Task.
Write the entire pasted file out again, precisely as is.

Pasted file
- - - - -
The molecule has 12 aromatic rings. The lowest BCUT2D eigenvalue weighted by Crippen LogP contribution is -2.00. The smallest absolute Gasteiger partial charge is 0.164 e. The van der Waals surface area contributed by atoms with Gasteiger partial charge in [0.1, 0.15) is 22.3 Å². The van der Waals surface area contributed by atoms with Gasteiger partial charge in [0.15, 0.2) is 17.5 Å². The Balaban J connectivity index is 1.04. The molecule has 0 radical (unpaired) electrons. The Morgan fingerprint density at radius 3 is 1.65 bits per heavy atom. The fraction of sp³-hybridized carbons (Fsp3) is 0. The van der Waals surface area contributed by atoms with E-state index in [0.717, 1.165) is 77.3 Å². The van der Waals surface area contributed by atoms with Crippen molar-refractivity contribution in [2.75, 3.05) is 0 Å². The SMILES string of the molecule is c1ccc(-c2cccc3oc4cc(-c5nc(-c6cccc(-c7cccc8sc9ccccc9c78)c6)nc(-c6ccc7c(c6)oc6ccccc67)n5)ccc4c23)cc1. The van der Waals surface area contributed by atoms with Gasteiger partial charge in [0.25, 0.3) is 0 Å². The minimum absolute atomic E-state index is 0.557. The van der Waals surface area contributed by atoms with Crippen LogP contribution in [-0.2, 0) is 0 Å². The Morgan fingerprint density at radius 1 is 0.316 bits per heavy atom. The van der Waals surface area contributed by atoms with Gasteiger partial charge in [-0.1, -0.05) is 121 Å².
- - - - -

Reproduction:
The molecule has 12 aromatic rings. The lowest BCUT2D eigenvalue weighted by Crippen LogP contribution is -2.00. The smallest absolute Gasteiger partial charge is 0.164 e. The van der Waals surface area contributed by atoms with Gasteiger partial charge in [0.1, 0.15) is 22.3 Å². The van der Waals surface area contributed by atoms with Gasteiger partial charge in [0.15, 0.2) is 17.5 Å². The Balaban J connectivity index is 1.04. The molecule has 0 radical (unpaired) electrons. The Morgan fingerprint density at radius 3 is 1.65 bits per heavy atom. The fraction of sp³-hybridized carbons (Fsp3) is 0. The van der Waals surface area contributed by atoms with E-state index in [0.717, 1.165) is 77.3 Å². The van der Waals surface area contributed by atoms with Crippen molar-refractivity contribution in [2.75, 3.05) is 0 Å². The SMILES string of the molecule is c1ccc(-c2cccc3oc4cc(-c5nc(-c6cccc(-c7cccc8sc9ccccc9c78)c6)nc(-c6ccc7c(c6)oc6ccccc67)n5)ccc4c23)cc1. The van der Waals surface area contributed by atoms with Gasteiger partial charge in [0.25, 0.3) is 0 Å². The minimum absolute atomic E-state index is 0.557. The van der Waals surface area contributed by atoms with Crippen LogP contribution in [-0.2, 0) is 0 Å². The Morgan fingerprint density at radius 1 is 0.316 bits per heavy atom. The van der Waals surface area contributed by atoms with Gasteiger partial charge in [-0.1, -0.05) is 121 Å².